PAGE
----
Wednesday, September 30, 2009

Seven years later...

The new issue of the American Book Reivew (September-October 2009) arrived in my mailbox a few days ago, and I was interested to see that the issue's Focus section is "Innovative Fiction by International Women." Most ABR issues have a Focus section, a Feature section, plus a section of uncategorized reviews. The content of the Focus section can vary, but sometimes, as in this case, it consists simply of an introductory essay followed by reviews.

Christina Milletti, the editor of this particular Focus section, begins by noting that the American Book Revew published a special issue devoted to "Innovative Women Writing Fiction" back in 2002. (This is an issue that stands out in my memory as wonderfully compelling.) Milletti recalls that issue's introduction:

At the time, guest editor Stacey Gottlieb called attention to the paradoxical spirit of the assignment: she not only wondered, for instance, how the relationship between gender, writing, and innovation could be measured, but also "whether such gender-specific roundups were even needed anymore."

Indeed. The way my spirits lifted when I saw that special issue, the way I snatched it off the rack at Bulldog News, made the answer to that all too clear. Milletti continues:

Now, seven years down the road, little has changed. The strategies for approaching innovative writing by women have settled ("stalled" might be a less tactful word) into two camps: those who propose the feminine is revealed in experimental work through specific stylistic devices-- i.e., a fluidity of prose, the nonlinearity of narrative elements, a decentered or nonhierarchical plot structure-- and those who are more hesitant to connect gender with writing techne. In short, the same body of questions remains core to the task at hand again. The focus of this special issue-- "Innovative Fiction by International Women"-- gives us a chance to once again revisit the problem that women innovative writers pose to readers. First, let me note the obvious: that, among writers and critics alike, there remains an ongoing discomfort with the question of "difference"-- to be more precise, the relation of "gender" to "genre." How, after all, do we "classify" women's fiction? Is it a subdivision of the great rubric "fiction"? A "literary subculture," as Nancy K. Miller unhappily remarks, given the "statistical majority" of women? Is women's fiction a "minor" literature, a "political" literature, a literature "of its own"? What is its object? Representation, for instance? Readership? Resistance? (Is an objective as such necessary?) And who writes it? Is women's fiction written by women, or is t a literature about women? Is it a feminist literature? Does it represent a "tradition"? (If so, whose tradition?) Finally, what do we mean by women's innovative fiction anyway. Innovative... compared to what?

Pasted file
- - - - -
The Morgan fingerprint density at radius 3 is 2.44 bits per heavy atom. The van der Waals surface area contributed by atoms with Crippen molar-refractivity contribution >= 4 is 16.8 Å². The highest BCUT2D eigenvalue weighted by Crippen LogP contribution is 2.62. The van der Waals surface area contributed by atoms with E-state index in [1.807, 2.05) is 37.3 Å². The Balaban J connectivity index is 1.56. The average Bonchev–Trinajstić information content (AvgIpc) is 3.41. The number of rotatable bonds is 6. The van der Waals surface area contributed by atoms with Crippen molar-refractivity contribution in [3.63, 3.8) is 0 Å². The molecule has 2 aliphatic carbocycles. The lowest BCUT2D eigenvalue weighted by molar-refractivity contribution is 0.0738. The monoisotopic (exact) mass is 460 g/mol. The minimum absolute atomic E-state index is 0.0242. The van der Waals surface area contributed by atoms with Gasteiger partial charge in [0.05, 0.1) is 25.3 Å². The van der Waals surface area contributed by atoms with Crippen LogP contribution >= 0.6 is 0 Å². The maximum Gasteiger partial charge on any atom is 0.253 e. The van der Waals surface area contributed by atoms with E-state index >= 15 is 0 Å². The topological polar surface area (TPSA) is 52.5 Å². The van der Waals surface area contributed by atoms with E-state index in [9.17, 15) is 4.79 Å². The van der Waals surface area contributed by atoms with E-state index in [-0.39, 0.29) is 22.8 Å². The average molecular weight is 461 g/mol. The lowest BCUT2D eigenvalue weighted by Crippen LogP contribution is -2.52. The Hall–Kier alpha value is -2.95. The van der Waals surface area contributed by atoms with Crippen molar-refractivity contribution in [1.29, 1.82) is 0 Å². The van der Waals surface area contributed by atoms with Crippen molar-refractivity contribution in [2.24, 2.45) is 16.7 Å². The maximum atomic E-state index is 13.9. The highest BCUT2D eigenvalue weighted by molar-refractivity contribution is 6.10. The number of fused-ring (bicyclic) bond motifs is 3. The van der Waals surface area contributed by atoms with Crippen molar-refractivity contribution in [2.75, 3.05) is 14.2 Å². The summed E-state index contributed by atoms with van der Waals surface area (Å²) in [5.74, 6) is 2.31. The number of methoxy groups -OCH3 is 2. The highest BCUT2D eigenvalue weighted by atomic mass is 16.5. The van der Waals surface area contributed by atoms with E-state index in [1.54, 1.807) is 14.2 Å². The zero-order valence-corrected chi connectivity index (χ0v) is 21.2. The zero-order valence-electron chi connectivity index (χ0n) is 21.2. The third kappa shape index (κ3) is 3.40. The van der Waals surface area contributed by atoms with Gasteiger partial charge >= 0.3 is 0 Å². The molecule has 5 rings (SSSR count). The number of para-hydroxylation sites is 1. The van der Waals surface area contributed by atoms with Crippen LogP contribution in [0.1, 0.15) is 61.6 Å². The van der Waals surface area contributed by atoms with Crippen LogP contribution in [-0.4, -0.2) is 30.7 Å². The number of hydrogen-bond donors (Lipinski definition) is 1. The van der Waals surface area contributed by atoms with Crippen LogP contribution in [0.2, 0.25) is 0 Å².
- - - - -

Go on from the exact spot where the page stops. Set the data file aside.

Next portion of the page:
Milletti looks to Ellen G. Friedman and Miriam Fuch's Breaking the Sequence: Women's Experimental Fiction (1989) for possible answers, but comes away dissatisfied. She soon returns to the raw fact that stubbornly remains:

Certainly, the consequences for the historical production of women's texts are evident. As Susan Howe reminds us, for instance, even so-called "recognized" women writers are still often neglected; "Emily Dickinson and Gerturde Stein," after all, "are clearly among the most innovative precursors of modernist poetry and prose, yet to this day canonical criticism from Harold Bloom to Hugh Kenner persists in dropping their names and ignoring their work." It would appear, in short, that even when we hope to showcase the work of women, how the idea of the feminine is used and deployed (even with optimistic intentions) is itself at issue. I'd therefore like to propose the following: that we begin to create forums in which the idea of the "feminine" is also at stake-- not merely designated as a simple condition of inclusion. That we begin to question who, exactly "we" is: how are "we" a "collective" body of women writers? What conditions connect us? What circumstances keep us isolated from one another? How can we speak together, if not strictly, as one? After all, do all innovative women writers agree on the wealth of meanings the terms "woman" or "innovative" invoke? What we may very well discover is that women's innovative fictions are not founded in gender-- so much as in the critique of gender.